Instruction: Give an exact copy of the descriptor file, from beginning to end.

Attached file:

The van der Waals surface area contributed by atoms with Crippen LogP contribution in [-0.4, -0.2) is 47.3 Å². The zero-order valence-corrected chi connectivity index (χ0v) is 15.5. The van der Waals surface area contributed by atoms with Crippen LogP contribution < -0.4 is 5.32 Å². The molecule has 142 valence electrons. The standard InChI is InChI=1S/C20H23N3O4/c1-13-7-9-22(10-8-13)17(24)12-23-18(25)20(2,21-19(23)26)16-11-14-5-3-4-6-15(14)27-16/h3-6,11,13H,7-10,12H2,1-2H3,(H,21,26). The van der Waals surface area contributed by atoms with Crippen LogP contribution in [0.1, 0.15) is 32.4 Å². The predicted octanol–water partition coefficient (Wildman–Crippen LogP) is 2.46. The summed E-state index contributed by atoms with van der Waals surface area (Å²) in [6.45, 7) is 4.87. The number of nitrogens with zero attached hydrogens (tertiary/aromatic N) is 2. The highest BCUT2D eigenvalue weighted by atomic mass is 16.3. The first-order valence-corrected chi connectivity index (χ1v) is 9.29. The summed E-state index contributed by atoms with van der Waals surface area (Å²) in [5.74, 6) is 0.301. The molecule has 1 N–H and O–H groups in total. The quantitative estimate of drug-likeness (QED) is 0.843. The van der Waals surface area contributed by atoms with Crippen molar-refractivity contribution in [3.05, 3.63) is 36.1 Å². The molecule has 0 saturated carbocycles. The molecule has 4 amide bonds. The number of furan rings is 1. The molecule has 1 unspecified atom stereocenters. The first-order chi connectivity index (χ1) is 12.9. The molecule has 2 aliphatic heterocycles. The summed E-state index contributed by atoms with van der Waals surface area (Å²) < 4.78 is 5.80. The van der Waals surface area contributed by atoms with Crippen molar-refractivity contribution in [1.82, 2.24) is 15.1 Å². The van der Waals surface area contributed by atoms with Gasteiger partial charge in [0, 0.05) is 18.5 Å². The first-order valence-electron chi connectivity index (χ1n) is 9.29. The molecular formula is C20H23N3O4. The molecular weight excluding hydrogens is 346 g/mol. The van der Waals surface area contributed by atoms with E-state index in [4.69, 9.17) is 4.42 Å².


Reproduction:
The van der Waals surface area contributed by atoms with Crippen LogP contribution in [-0.4, -0.2) is 47.3 Å². The zero-order valence-corrected chi connectivity index (χ0v) is 15.5. The van der Waals surface area contributed by atoms with Crippen LogP contribution < -0.4 is 5.32 Å². The molecule has 142 valence electrons. The standard InChI is InChI=1S/C20H23N3O4/c1-13-7-9-22(10-8-13)17(24)12-23-18(25)20(2,21-19(23)26)16-11-14-5-3-4-6-15(14)27-16/h3-6,11,13H,7-10,12H2,1-2H3,(H,21,26). The van der Waals surface area contributed by atoms with Crippen LogP contribution in [0.1, 0.15) is 32.4 Å². The predicted octanol–water partition coefficient (Wildman–Crippen LogP) is 2.46. The summed E-state index contributed by atoms with van der Waals surface area (Å²) in [6.45, 7) is 4.87. The number of nitrogens with zero attached hydrogens (tertiary/aromatic N) is 2. The highest BCUT2D eigenvalue weighted by atomic mass is 16.3. The first-order valence-corrected chi connectivity index (χ1v) is 9.29. The summed E-state index contributed by atoms with van der Waals surface area (Å²) in [5.74, 6) is 0.301. The molecule has 1 N–H and O–H groups in total. The quantitative estimate of drug-likeness (QED) is 0.843. The van der Waals surface area contributed by atoms with Crippen molar-refractivity contribution in [3.05, 3.63) is 36.1 Å². The molecule has 0 saturated carbocycles. The molecule has 4 amide bonds. The number of furan rings is 1. The molecule has 1 unspecified atom stereocenters. The first-order chi connectivity index (χ1) is 12.9. The molecule has 2 aliphatic heterocycles. The summed E-state index contributed by atoms with van der Waals surface area (Å²) < 4.78 is 5.80. The van der Waals surface area contributed by atoms with Crippen molar-refractivity contribution in [1.82, 2.24) is 15.1 Å². The van der Waals surface area contributed by atoms with Gasteiger partial charge in [0, 0.05) is 18.5 Å². The first-order valence-electron chi connectivity index (χ1n) is 9.29. The molecular formula is C20H23N3O4. The molecular weight excluding hydrogens is 346 g/mol. The van der Waals surface area contributed by atoms with E-state index in [4.69, 9.17) is 4.42 Å².